Living Dead Girl (by Elizabeth Scott)

7 12 2011

When Alice is 10 years old she’s abducted by pedophile Ray while she is on a field trip to the local Aquarium. Leaving aside that this fact alone is enough to never *ever* let your kid go on a school trip (paranoia!) if you come to think of it, readers who expect a tear jerker with a happy ending where the abused overcomes his/her  trauma and comes out on top in true Natascha Kampusch-style, or Scott fans who expect something nice and fluffy like some of her other work, will sorely be disappointed, grossed out, horrified or worse, after reading this cautionary and desperate tale about abuse.

Living Dead Girl is told from Alice’s perspective. That other Alice book is of course one of the first literary references a reader will think of. With the very similar looking diary-style language, it is a way to bring the story of the serially abused Alice a little too close for comfort. This is partly due to the incredibly real details depicted and by the language Alice uses. Considering the fact that Alice was kidnapped when she was only 10 and hasn’t had any contact with peers or teachers, or what have you, she talks and writes in the way you would expect of an uneducated girl of about 10. This realistic yet slightly stinted language use, as well as the similar topic, made the cat think of Emma Donoghue’s Room more than just a few times too. And I guess the same criticism applies here. There is the obvious impact that Alice’s story has on your sense of compassion with the girl and her Big Dilemma. But there’s that pesky little question whether there is anything more to it that just the pure shock value?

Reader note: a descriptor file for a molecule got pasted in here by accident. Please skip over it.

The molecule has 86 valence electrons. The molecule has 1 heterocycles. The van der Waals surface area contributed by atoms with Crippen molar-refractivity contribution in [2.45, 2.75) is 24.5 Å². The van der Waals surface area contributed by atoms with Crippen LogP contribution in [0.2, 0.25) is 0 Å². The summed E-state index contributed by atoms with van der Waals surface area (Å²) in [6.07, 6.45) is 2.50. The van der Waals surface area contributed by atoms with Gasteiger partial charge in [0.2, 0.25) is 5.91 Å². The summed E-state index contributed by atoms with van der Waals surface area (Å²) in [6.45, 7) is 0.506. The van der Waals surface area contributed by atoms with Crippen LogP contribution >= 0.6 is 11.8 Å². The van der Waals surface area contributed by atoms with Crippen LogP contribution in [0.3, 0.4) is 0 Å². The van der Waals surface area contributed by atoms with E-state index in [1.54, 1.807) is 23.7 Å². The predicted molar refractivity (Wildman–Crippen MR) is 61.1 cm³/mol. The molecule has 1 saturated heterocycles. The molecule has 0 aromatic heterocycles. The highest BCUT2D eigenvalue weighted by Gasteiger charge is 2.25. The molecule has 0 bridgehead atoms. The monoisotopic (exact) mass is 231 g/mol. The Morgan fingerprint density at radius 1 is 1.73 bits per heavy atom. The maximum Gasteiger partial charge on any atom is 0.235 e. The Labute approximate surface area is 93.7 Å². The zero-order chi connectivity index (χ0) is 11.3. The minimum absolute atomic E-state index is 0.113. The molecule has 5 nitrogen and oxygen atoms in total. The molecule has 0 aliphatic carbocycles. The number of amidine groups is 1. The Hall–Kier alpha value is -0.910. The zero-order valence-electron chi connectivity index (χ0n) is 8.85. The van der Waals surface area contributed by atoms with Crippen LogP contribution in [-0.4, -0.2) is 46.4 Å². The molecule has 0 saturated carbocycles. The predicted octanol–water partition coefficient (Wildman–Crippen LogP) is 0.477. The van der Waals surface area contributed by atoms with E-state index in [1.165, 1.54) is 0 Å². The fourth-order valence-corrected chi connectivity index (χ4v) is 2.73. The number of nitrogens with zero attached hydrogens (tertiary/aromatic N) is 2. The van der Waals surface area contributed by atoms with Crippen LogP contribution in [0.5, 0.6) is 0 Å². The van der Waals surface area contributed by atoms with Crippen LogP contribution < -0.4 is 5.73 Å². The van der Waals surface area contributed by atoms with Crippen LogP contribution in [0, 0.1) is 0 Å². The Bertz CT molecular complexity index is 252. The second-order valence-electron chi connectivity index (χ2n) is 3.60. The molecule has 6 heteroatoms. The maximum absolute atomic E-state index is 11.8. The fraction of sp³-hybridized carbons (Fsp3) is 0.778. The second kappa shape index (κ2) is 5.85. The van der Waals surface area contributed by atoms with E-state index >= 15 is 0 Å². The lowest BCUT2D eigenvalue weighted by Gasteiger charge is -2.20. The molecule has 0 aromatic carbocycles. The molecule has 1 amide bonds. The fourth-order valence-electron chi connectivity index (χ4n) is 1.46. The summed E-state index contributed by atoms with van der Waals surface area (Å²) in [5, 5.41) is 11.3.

The problem with Living Dead Girl actually isn’t really the literary quality of the book. The cat is sure that this wasn’t Scott’s intent in the first place anyway, a tale that needs to be told and all that…. In the span of the 5 years that Alice is with Ray she is forced to do and endure the most horrible of things, all of which a more or less experienced reader can infer (and vividly so!) from the hints (often not so subtle) scattered throughout. A few examples: Alice is starved almost to the point of death because she has to look thin and like a little girl, rather than the teenager and consequent woman she is bound to become (the waxing scene, btw, is just gross). She is terrorized into thinking Ray will kill her real parents if she attempts to escape. Rape, forced fellatio etc. there is nothing that is not dehumanizing in this book, nothing that Alice doesn’t have to do, including looking for her own replacement now that she’s grown too old for Ray’s liking.

Living Dead Girl is a disturbing book… The cat is sure that it’s a story that needs to be told, but at the same time it’s a book you don’t really want to end up in unsuspecting hands. Can teens read this book? Are they cognitively and emotionally able to deal with the situations described in this book? Well, some might, of course. However, ‘Proceed With Caution’ is definitely appropriate here.



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